I think the most important thing that people need to realize is how the current energy supply affects prices and the need for more infrastructure.  For example, the concept of peak load on power plants: though conservation initiatives often highlight using off-peak power, rarely is it explained that central utilities must offer enough wattage to supply the highest moment of demand in a year.  Therefore, redesign of total power loads is highly beneficial, such as the advantages offered by off-peak charging of electric/hybrid cars (and tractors/industrial vehicles?), use of alternative energy storage programs such as that by LADWP (which uses off-peak hours to pump water uphill so that peak hour demand can be offset using hydro power and the excess supply built into the system is not wasted), programs which reward consumers for reducing their PEAK POWER LOAD (and therefore also their total power bills!), and more localized power production which loses substantially less than the 50% average wattage which travels over wires and is better tuned to the needs of a particular location.  This form of savings would allow existing power plants to use their energy much more efficiently and reduce need for new utility construction all while increasing our national security from foreign attack.  (Oh yeah, and phase out incadescent lights and unnecessary “standby” mode appliances!)

Mandatory minimum Leed certification levels (or some similarly arranged standard) for new construction starts and promoting eco-remodeling over creating new buildings where possible (with corresponding tax incentives for each) will go a long way toward reducing environmental toxins and energy use loads while stimulating the building and sustainable material markets.  Of course, tax credits for passive solar design and thermal resources (geo and solar) should be in the mix to highlight these low-impact technologies, which have relatively fast break-even points.  Tax credits for using non-toxic building materials and for installing “greenswitches” (which allow you to deactivate wall outlets and lights from a single light switch by the door when you leave the house for the day or go to sleep at night) would be great too!  Also, promoting organic food and material production greatly reduces our overall need for petroleum supplies (for pesticides and herbicides), while helping to restore America’s soil health and ecosystems.  Community garden programs could also use a boost, maybe by offering a green roof gardening program on existing public roofs, producing food for community programs while reducing the buildings’ energy needs.  And incentives for greening cities (like the Million Trees LA program), with special emphasis on using plants which produce edible fruits, nuts, and other foodstuffs to increase urban agricultural density and further buouy city budgets (an interesting example of a group trying to promote this is fallenfruit.org).  Perhaps also offer incentives for people who spend locally and stimulate their towns’ and cities’ economies and efficiency?  (RecycleBank has an successful program along these lines)

More research should be done on using nature’s own arsenal of environmental restorers and protectors (for example, using mushrooms for reforestation and toxic chemical environmental remediation).  We can also use certain restorative biofuel feed crops to rebalance the natural soil cycle, preventing erosion and therefore water pollution.  Our water, in particular, is a resource we cannot continue to allow to be polluted by heavy metals and current waste streams.  Providing farms better incentives for (or harsher punishments for not) properly collecting animal wastes that end up in the water supply.  Also, active superfund sites, especially mining sites, need to be addressed as soon as possible to prevent further contamination downstream.

As for alternative energy sources, there are so many different exciting technologies out there in the prototype and early market stages, the next phase (besides, of course, funding more R&D and business development!) will be ensuring that we have qualified technicians who can utilize these developments and technologies within the current marketplace competitively.  Offering more GANN-style grants for alternative energy and resource management studies at both undergrad and grad levels and creating and/or expanding a GreenCorps (modeled after the PeaceCorps) program which could first be challenged to green all federal and governmental facilities are both interesting options.  They can also promote public awareness of the consequences of their waste disposal actions and maintain a national resource database, which would help to source materials from within the country and with minimal transport for manufacture and also further educate people about the natural resources of the areas in which they dwell.  America could easily create lease or loan programs modeled after Japan’s successful solar leasing program or the SELF (Solar Electric Light Fund) loan initiatives in developing nations.  Both have been extremely successful in increasing solar adoption in times of economic despair (Japan) and area with fewer monetary resources (SELF), and could easily be applied to other alternative technologies.  Cuba’s solar school mandate is another great application of initial investment leading to long-term savings.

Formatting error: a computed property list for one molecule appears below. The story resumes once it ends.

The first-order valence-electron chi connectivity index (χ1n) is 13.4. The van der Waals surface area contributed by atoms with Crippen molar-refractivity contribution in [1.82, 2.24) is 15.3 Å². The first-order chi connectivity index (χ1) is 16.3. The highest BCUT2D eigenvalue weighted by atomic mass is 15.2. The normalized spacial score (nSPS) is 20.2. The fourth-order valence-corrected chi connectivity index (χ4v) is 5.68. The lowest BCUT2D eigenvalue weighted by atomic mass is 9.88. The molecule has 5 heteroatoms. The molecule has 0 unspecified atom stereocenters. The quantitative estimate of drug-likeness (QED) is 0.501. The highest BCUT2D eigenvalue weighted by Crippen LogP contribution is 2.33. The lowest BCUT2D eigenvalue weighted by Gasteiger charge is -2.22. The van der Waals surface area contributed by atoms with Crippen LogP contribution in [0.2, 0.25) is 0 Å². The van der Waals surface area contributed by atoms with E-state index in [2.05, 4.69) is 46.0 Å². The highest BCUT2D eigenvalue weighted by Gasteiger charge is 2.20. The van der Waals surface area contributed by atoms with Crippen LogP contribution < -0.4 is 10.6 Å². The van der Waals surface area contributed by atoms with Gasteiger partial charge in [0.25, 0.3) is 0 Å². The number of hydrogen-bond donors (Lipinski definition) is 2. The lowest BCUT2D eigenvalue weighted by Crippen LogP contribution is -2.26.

Two side notes on R&D for alternative energy technologies.  First, we need further development of integrated technologies, such as solar roof shingles, which serve multiple purposes and fit within current design models.  Currently, most alt technologies are add-ons – you mount them onto something else that’s already there.  With integrated technologies, the need to do this would be reduced, such as cars that have wind driven motor rotation when traveling above certain speeds (when wind can be effectively funneled through existing structures).  The other side note is that the digital divide, while not expressly an environmental problem, is something that we and all other nations will have to address in the coming years.  If we could fund people seeking ways to power computers without grid power or create highly efficient digital components, this will obviously help reduce future energy burdens on the US and globally.

(well, it continues beyond here, but congratulations if you’re still reading, ’cause I know I can really get talking when it comes to saving the earth! ) What are your ideas? Do you have stories of people (other than the listed examples) already doing these things?